Ex parte KOBAYASHI et al. - Page 11

          Appeal No. 96-0005                                                          
          Application 07/722,599                                                      

          a teaching of the combination of a powered and unpowered hull and           
          upon Yamaoka for a teaching that propellers (see, e.g., the                 
          embodiment of Fig. 12) and jet propulsion units (see the                    
          embodiments of Figs. 18 and 20) are art recognized alternatives             
          to propel watercraft.  From our perspective, a combined                     
          consideration of Metcalf and Yamaoka would have fairly suggested            
          to the artisan to provide the small powered watercraft of Metcalf           
          with a jet propulsion unit as a motive means in view of Yamaoka’s           
          teaching of such an arrangement in Figs. 18 and 20.  Accordingly,           
          we will sustain the examiner’s rejection of claim 3 under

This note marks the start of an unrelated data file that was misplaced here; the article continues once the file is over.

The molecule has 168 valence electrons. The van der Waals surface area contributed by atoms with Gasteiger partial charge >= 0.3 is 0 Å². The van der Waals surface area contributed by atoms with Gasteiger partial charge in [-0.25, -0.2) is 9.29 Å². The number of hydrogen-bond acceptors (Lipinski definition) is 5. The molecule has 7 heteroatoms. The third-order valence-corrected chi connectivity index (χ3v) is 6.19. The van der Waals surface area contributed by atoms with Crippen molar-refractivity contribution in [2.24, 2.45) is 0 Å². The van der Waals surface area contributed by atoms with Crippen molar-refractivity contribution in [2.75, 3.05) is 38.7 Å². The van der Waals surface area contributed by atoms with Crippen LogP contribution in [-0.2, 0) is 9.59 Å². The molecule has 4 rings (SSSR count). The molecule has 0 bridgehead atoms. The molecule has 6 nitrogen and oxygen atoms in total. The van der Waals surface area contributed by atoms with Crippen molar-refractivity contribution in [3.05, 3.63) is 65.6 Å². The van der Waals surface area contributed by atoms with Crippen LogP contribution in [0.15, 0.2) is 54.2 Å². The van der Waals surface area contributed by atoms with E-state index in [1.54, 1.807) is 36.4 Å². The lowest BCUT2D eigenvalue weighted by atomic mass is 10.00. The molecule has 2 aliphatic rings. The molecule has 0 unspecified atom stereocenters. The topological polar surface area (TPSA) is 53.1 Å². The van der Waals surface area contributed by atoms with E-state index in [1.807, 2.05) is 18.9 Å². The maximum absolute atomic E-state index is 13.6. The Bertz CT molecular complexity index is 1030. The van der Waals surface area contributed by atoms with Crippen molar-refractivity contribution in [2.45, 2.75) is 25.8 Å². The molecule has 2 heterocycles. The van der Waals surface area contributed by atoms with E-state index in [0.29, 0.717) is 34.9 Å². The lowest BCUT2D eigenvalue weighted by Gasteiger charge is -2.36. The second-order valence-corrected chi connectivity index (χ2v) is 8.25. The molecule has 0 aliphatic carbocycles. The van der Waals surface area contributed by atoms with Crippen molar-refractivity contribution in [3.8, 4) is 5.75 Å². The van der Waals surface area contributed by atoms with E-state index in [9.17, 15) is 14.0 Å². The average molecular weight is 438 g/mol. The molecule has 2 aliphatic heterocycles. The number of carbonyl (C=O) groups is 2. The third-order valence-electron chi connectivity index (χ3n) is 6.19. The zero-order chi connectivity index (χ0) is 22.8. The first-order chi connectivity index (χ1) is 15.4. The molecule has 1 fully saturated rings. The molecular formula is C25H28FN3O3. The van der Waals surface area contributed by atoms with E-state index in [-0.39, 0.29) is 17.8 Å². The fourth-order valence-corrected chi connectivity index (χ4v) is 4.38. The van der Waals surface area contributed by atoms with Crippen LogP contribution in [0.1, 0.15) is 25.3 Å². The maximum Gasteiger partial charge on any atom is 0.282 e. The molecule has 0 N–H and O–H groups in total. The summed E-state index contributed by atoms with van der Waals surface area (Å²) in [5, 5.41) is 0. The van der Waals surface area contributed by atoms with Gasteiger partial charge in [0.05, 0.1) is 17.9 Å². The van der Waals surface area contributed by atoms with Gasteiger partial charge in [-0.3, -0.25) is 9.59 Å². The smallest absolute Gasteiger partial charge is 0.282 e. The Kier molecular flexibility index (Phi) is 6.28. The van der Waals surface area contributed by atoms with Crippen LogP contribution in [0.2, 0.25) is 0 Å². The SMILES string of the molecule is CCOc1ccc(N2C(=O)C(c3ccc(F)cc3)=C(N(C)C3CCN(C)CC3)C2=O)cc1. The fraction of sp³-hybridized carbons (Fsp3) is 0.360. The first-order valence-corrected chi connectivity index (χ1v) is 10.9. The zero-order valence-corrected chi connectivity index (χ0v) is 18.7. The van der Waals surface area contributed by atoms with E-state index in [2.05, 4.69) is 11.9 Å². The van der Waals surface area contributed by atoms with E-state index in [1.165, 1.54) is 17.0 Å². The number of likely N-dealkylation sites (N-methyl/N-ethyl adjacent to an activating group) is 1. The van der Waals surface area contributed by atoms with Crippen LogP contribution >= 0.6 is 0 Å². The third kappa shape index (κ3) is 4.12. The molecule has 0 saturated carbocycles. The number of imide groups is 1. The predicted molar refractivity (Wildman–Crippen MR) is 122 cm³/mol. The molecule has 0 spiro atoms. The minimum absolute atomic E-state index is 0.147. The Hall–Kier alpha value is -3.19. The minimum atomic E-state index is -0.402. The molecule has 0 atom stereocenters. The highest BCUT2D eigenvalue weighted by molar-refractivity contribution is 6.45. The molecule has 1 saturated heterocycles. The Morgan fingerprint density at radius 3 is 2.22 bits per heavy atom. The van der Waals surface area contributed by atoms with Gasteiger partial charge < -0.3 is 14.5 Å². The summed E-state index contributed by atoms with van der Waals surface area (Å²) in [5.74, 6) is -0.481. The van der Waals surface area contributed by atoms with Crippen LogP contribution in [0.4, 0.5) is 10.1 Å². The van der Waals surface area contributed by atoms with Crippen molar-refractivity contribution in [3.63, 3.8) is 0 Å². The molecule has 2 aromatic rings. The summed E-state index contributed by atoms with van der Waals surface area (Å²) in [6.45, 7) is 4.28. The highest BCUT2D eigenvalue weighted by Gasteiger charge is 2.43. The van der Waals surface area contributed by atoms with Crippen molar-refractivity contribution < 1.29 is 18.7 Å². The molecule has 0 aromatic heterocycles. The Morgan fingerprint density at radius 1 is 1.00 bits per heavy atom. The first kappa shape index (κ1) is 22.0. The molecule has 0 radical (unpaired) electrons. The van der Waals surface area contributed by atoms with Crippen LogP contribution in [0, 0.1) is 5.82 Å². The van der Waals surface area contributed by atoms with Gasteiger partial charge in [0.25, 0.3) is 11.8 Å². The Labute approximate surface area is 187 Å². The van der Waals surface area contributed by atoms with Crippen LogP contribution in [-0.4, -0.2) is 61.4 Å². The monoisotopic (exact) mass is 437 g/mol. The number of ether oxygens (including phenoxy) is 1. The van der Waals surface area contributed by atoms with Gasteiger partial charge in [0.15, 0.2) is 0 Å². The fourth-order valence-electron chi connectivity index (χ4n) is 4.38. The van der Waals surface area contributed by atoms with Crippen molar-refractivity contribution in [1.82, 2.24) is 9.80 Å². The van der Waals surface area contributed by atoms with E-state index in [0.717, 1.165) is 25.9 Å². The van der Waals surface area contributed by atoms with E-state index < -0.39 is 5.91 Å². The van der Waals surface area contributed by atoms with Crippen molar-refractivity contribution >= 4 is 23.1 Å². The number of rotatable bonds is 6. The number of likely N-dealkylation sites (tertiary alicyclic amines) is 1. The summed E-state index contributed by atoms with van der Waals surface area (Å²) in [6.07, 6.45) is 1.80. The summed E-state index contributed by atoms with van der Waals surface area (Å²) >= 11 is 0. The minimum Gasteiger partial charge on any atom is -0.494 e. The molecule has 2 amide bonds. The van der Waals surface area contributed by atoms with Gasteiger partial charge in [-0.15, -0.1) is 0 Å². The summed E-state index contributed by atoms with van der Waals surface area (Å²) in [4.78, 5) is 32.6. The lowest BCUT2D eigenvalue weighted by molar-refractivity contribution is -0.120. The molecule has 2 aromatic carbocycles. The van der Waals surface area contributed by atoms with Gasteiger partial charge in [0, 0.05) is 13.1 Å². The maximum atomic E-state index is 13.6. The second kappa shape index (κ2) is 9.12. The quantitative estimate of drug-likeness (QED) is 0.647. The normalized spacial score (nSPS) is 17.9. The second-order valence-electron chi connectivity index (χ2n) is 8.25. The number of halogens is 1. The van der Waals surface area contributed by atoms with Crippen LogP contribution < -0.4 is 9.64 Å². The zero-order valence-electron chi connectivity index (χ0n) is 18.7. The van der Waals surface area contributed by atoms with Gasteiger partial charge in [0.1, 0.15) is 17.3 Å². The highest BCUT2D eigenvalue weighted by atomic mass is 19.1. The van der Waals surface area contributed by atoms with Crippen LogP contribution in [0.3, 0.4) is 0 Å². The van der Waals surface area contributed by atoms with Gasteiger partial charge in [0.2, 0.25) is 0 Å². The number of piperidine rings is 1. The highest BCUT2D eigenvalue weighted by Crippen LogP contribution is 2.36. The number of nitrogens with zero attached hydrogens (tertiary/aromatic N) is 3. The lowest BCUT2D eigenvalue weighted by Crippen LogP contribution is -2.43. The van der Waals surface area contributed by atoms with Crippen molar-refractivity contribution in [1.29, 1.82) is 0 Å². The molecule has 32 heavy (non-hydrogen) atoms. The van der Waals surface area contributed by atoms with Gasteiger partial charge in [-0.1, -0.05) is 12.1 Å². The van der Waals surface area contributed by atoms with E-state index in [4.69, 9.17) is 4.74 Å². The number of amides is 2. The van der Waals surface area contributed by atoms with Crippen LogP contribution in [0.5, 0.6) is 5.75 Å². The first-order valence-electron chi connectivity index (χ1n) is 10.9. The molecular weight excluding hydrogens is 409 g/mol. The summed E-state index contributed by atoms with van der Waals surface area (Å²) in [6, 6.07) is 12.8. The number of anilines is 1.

35 U.S.C.  103 based on the combined disclosures of Metcalf and            
               Treating now the rejection of claims 19, 20, 36 and 37 under           
          35 U.S.C.  103 as being unpatentable over Metcalf in view of               
          Babb and the Japanese publication, the appellants concede that              
          Babb teaches a winch but nevertheless question why someone                  
          skilled in the art would want to “winch” the smaller watercraft             
          102 of Metcalf into its berthing area in the larger watercraft.             
          Noting that the conclusion of obviousness may be made from                  
          "common knowledge and common sense" of the person of ordinary               
          skill in the art (see In re Bozek, 416 F.2d 1385, 1390, 163 USPQ            
          545, 549 (CCPA 1969)), we are of the opinion that it would have             
          been self-evident to the artisan as a matter of common sense that           

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